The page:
Army Soldier Commended For Quick Actions During El Paso Walmart Shooting Found Dead This Week

Glendon Oakley was shopping inside a Foot Locker at the Cielo Vista Mall in El Paso, Texas last August when a child ran into the store and warned everybody of a mass shooting at the Walmart across the large parking lot.

Pfc. Oakley, who was stationed at nearby Fort Bliss, and had a gun permit, acted quickly. He drew his weapon and ran outside of the store to both confront any trouble and protect those in its way. At that point, he saw children running around and screaming.

Oakley escorted as many children as he could to the safety of police. About three weeks later, the United States Army awarded Pfc. Oakley the Army Commendation Medal for his heroic actions.

Two days ago on April 8, 2020—just more than eight months since his unselfish actions—Oakley was found dead inside his quarters at Fort Bliss, according to a report from the Army Times.

Pfc. Glendon Oakley
Pfc. Glendon Oakley, who was commended for his quick actions to bring children to safety during the El Paso mass shooting on Aug. 3, 2019, was found dead in his quarters at Fort Bliss on April 8, 2020. The cause of his death is pending investigation. Photo from United States Army

Special agents from the Army's Criminal Investigation Command are investigating his death.

"At this point in the investigation, foul play is not suspected," Army officials said. "No further information will be released at this time to protect the integrity of the investigative process."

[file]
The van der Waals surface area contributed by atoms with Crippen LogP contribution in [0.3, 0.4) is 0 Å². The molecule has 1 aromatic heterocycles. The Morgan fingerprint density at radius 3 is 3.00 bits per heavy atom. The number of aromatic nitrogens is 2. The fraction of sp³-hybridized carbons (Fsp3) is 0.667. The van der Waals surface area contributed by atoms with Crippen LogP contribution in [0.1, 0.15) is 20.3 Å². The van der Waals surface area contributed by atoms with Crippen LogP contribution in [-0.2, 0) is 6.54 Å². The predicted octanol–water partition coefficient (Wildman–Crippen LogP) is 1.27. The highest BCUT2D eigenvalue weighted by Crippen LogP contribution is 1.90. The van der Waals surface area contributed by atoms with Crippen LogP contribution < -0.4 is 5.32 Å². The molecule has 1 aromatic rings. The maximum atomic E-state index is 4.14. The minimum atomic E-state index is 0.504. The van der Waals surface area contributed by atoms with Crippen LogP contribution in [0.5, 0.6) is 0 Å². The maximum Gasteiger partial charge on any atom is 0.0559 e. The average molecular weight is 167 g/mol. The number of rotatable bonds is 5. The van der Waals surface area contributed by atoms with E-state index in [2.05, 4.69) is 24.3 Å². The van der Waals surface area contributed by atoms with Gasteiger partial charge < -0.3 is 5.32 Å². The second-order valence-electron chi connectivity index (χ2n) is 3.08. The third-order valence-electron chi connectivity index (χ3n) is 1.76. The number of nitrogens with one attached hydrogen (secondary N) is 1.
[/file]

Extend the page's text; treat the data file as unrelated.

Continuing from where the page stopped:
Oakley was from Killeen, which is centrally-located in Texas, and he was serving as an automated supply logistical specialist with the 1st Armored Division Sustainment Brigade.

The Walmart shooting in El Paso left 22 dead and 26 others injured by a shooter, 21-year-old Patrick Crusius, who was arrested and later confessed that he drove from North Texas to El Paso with intentions of shooting "Mexicans."

Oakley's actions during the mass shooting in El Paso on August 3, 2019, brought him national attention, even a meeting with President Donald Trump.

Pfc. Oakley was interviewed after the mass shooting, and he said his instincts prompted his quick thinking and actions.

"I saw a whole bunch of kids running around without their parents ... I tried to pick up as many as I could and bring them with me," he said.

"You could hear all of the chaos going around, and that's when I did what I was trained to do," Oakley added in an Army news story. "I quickly reacted and I thought to myself if my child were there how I would want someone else to react. I just took action and tried to get as many kids as possible.

"I just thought about keeping them as close as I could, a couple of them were jumping out of my hands, but the ones I could keep with me, I made sure that they made it to where they needed to be. They were just scared, so I just did what I could do."

Aside from the Army Commendation Medal, Oakley was also awarded the Army Achievement Medal, Army Good Conduct Medal, National Defense Service Medal, the Global War on Terrorism Expeditionary Medal, the Global War on Terrorism Service Medal, the Army Service Ribbon and the Rifle Marksmanship Badge.

The El Paso shooting was followed 13 hours later by a shooting in downtown Dayton, Ohio, where nine people were killed and dozens more injured. The two shootings, with a combined death toll of 31, sparked a national debate over gun control, white supremacy, a culture of gun violence and safety measures for areas with large crowds.